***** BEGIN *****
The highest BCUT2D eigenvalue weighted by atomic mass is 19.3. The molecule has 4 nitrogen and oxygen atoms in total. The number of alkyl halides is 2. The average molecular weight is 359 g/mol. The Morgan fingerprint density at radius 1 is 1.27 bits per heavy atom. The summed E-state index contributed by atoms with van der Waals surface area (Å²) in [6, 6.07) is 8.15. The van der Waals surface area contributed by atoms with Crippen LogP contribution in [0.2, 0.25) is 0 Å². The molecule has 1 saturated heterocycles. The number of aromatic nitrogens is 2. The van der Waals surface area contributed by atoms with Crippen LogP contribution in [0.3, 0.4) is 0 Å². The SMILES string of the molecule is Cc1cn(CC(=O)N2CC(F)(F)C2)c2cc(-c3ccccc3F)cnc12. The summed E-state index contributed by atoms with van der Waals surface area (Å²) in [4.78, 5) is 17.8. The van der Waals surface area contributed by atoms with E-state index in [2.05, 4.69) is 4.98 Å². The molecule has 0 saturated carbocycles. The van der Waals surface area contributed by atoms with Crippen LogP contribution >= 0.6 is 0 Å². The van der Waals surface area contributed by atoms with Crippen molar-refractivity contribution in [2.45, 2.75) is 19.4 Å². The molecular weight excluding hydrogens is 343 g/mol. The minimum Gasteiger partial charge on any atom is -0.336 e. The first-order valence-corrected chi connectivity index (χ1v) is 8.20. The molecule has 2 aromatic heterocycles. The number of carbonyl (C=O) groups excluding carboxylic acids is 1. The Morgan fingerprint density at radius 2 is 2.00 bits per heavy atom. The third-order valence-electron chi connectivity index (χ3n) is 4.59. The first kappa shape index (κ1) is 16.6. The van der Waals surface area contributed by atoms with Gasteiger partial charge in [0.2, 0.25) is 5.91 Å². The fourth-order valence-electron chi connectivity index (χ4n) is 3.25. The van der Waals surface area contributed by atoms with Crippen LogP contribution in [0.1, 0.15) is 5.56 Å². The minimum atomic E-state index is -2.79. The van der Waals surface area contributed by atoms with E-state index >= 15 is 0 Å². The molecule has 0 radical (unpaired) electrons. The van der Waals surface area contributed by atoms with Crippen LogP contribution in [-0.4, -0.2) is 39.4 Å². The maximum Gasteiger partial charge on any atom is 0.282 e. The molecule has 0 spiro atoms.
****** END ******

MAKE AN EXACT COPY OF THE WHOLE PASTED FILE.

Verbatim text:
The highest BCUT2D eigenvalue weighted by atomic mass is 19.3. The molecule has 4 nitrogen and oxygen atoms in total. The number of alkyl halides is 2. The average molecular weight is 359 g/mol. The Morgan fingerprint density at radius 1 is 1.27 bits per heavy atom. The summed E-state index contributed by atoms with van der Waals surface area (Å²) in [6, 6.07) is 8.15. The van der Waals surface area contributed by atoms with Crippen LogP contribution in [0.2, 0.25) is 0 Å². The molecule has 1 saturated heterocycles. The number of aromatic nitrogens is 2. The van der Waals surface area contributed by atoms with Crippen LogP contribution in [0.3, 0.4) is 0 Å². The SMILES string of the molecule is Cc1cn(CC(=O)N2CC(F)(F)C2)c2cc(-c3ccccc3F)cnc12. The summed E-state index contributed by atoms with van der Waals surface area (Å²) in [4.78, 5) is 17.8. The van der Waals surface area contributed by atoms with E-state index in [2.05, 4.69) is 4.98 Å². The molecule has 0 saturated carbocycles. The van der Waals surface area contributed by atoms with Crippen LogP contribution >= 0.6 is 0 Å². The van der Waals surface area contributed by atoms with Crippen molar-refractivity contribution in [2.45, 2.75) is 19.4 Å². The molecular weight excluding hydrogens is 343 g/mol. The minimum Gasteiger partial charge on any atom is -0.336 e. The first-order valence-corrected chi connectivity index (χ1v) is 8.20. The molecule has 2 aromatic heterocycles. The number of carbonyl (C=O) groups excluding carboxylic acids is 1. The Morgan fingerprint density at radius 2 is 2.00 bits per heavy atom. The third-order valence-electron chi connectivity index (χ3n) is 4.59. The first kappa shape index (κ1) is 16.6. The van der Waals surface area contributed by atoms with Gasteiger partial charge in [0.2, 0.25) is 5.91 Å². The fourth-order valence-electron chi connectivity index (χ4n) is 3.25. The van der Waals surface area contributed by atoms with Crippen LogP contribution in [0.1, 0.15) is 5.56 Å². The minimum atomic E-state index is -2.79. The van der Waals surface area contributed by atoms with E-state index >= 15 is 0 Å². The molecule has 0 radical (unpaired) electrons. The van der Waals surface area contributed by atoms with Crippen LogP contribution in [-0.4, -0.2) is 39.4 Å². The maximum Gasteiger partial charge on any atom is 0.282 e. The molecule has 0 spiro atoms.